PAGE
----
Chapter 6. Business Modeling


Key Points

  • Business modeling is a problem analysis technique especially suitable for the IS/IT environment.

  • The business model is used to help define systems and their applications.

  • A business use-case model, consisting of actors and use cases, is a model of the intended functions of the business.

  • A business object model describes the entities that deliver the functionality to realize the business use cases and how these entities interact.

In the context of the IS/IT environment, and in the context of ISV applications that work with disparate systems and other applications, the first problem to be solved has an even broader context than we described in Chapter 5. In this environment business, system, and organizational complexity abounds, and one typically needs to understand some of this complexity before even attempting to define a specific problem worth solving. This environment consists not simply of a user or two and their interface to a computer but rather of organizations, business units, departments, functions, wide area networks, the corporate intranet and extranet, customers, users, human resources, material requirement planning (MRP) systems, inventory, existing applications, and more.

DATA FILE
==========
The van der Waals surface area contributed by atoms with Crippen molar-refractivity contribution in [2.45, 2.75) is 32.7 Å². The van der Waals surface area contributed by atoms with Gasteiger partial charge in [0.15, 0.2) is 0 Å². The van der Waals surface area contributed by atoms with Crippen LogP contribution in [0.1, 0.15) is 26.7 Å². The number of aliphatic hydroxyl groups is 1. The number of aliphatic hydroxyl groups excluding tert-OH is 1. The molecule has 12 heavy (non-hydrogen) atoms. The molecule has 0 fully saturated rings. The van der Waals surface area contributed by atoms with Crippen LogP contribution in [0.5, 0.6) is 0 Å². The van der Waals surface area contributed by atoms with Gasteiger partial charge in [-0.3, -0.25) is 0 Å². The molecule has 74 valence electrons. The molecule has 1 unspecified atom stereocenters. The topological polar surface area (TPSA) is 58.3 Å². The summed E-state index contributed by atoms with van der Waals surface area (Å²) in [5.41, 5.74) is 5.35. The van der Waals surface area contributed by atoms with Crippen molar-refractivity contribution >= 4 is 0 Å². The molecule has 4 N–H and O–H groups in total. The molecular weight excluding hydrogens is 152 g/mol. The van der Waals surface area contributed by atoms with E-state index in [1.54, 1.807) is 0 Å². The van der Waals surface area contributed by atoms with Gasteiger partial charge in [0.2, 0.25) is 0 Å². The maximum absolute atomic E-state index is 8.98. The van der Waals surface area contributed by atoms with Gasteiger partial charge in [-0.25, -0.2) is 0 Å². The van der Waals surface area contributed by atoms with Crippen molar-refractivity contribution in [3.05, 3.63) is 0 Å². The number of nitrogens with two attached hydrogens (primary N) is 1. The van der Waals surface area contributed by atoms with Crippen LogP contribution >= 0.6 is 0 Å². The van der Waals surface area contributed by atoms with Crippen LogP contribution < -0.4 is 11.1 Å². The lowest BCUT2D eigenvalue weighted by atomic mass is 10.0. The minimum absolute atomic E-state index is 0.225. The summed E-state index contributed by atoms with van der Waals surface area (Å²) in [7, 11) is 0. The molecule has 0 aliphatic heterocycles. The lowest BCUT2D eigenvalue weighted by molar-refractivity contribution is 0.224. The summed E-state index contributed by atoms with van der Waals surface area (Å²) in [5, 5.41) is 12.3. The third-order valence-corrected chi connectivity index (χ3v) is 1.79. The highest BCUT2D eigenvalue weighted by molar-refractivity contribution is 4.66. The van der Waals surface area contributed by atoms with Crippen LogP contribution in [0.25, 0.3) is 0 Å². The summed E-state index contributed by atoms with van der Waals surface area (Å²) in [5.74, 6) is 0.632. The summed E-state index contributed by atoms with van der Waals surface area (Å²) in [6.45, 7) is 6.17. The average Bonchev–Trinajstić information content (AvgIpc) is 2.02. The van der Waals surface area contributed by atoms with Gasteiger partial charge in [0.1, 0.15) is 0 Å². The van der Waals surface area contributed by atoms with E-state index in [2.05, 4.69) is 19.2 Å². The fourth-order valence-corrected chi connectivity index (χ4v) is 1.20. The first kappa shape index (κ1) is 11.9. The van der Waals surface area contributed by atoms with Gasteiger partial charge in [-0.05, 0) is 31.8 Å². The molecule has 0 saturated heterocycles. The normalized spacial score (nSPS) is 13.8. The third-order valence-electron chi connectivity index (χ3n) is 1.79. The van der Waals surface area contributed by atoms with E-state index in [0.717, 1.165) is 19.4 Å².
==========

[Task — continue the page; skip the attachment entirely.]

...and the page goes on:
In addition, even when we are focused on a specific application to be implemented, we must continually remind ourselves of the broader context in which the application operates. Perhaps this can be accomplished successfully by asking the right questions, but as with any technique, there's more that can be done in a specific context than in the more generic case.

In these contexts, it would be helpful to have a technique to determine answers to an even broader set of questions such as the following.

  • Why build a system at all?

  • Where should it be located?

  • How can we determine what functionality is optimum to locate on a particular node in the system?

  • When should we use manual-processing steps or workarounds?

  • When should we consider restructuring the organization itself in order to solve the problem?

Fortunately, there is a technique that's well suited to addressing this particular problem, and that technique is business modeling .


Managing Software Requirements[c] A Use Case Approach
Managing Software Requirements[c] A Use Case Approach
ISBN: 032112247X
Year: 2003
Pages: 257 © 2008-2017.
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